Writer’s Strike is over!

Brodie Fanns!

Let me be the first to give you the best news I could ever give in my years, past, present and future, as an entertainment reporter.


At least according to an article posted over on cnbc.com. Read the full article here.

Jackass deluxe Michael Eisner has spoken to the press about the conclusion of the strike (started on Nov. 5), saying that the Writer’s Guild of America (WGA) and the Alliance of Motion Picture and Television Producers (AMPTP) have reached a tentative agreement, set for final approval on Saturday. This will end the now 14 week, 4 day strike which has had a strangle hold on American film and television productions, and all but canceled several major awards shows.

I must quote Jon Stewart (update, if you will) on how the strike has impacted TV and Film, particularly late night comedy shows. This was said upon his return to the air on Jan. 7th: “We have been off the air for 8 weeks. And the last time the late night shows went off the air for an extended period of time, was after 9/11. And that was for only a week. So by my math, the writer’s strike is 8 times worse than 9/11.”

Obviously there’s a hint of sarcasm in there.

For those of you who don’t know what the strike was all about, let me try to explain it as best as I can.

The last time the writer’s contracts were negotiated, was in 2005. And this left out residuals of internet presentations, be it downloads or streaming on the site, as this was a brand new technology no one had really taken advantage of yet. So now, cut to 2007, you can download a plethora of shows on iTunes, and all the major networks put full episodes of their shows online. The writers are not seeing any of the money. None of it.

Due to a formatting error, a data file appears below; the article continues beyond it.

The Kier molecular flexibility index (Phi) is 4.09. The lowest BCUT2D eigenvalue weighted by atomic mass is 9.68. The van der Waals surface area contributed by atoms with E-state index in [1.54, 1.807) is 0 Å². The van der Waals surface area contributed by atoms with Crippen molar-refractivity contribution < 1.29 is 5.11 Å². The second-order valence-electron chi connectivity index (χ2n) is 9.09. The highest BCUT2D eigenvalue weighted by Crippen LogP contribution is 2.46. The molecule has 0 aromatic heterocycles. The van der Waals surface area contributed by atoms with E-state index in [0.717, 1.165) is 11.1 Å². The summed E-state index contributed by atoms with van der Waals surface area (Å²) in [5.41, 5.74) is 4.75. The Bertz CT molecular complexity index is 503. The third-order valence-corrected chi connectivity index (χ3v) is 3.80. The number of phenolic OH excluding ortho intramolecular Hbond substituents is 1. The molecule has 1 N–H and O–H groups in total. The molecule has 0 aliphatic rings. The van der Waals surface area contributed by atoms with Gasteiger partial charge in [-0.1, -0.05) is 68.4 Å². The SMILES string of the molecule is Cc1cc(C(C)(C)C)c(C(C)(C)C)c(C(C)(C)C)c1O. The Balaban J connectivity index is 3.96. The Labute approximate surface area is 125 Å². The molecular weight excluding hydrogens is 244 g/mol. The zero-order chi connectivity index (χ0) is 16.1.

Now, as an aspiring writer, I sympathize. If people were making money off of something I wrote, I’d want some of that two. But here’s the thing of it all. The money, the profits, that the producers and network heads are seeing, is a monetarily insignificant amount. To slice that up into even smaller chunks, would make the whole process cost-ineffective.

To quote jackass deluxe Michael Eisner from a Nov. 7th Fox News interview, “For a writer to give up today’s money for a nonexistent piece of the future — they should [strike] in three years, shouldn’t be doing it now — they are misguided.” He goes on to say, “They don’t know what to give. … Digital will eventually be the dominant medium for distribution but not yet.”

So why did they strike if there’s no money to be had? Producers and studio heads are stupid and kept going on and on about how digital presentation is doing so well. But really it wasn’t.

The studios are like that jerk at the bar who goes on and on about how great he is at such and such sport or whatever, and the writers are the quiet guy in the corner (not nerdy quiet, I’m talking Wolverine quiet), who calls him out on it and wins.

Alls I know is, thank god TV will be back. Though who knows how the networks are going to structure their seasons, since most shows are only halfway through with no new episodes to air, and it’ll take some time for production to get rolling again.

But the most important thing… strike is over. Maybe my writer’s block I’ve been having will finally clear up.


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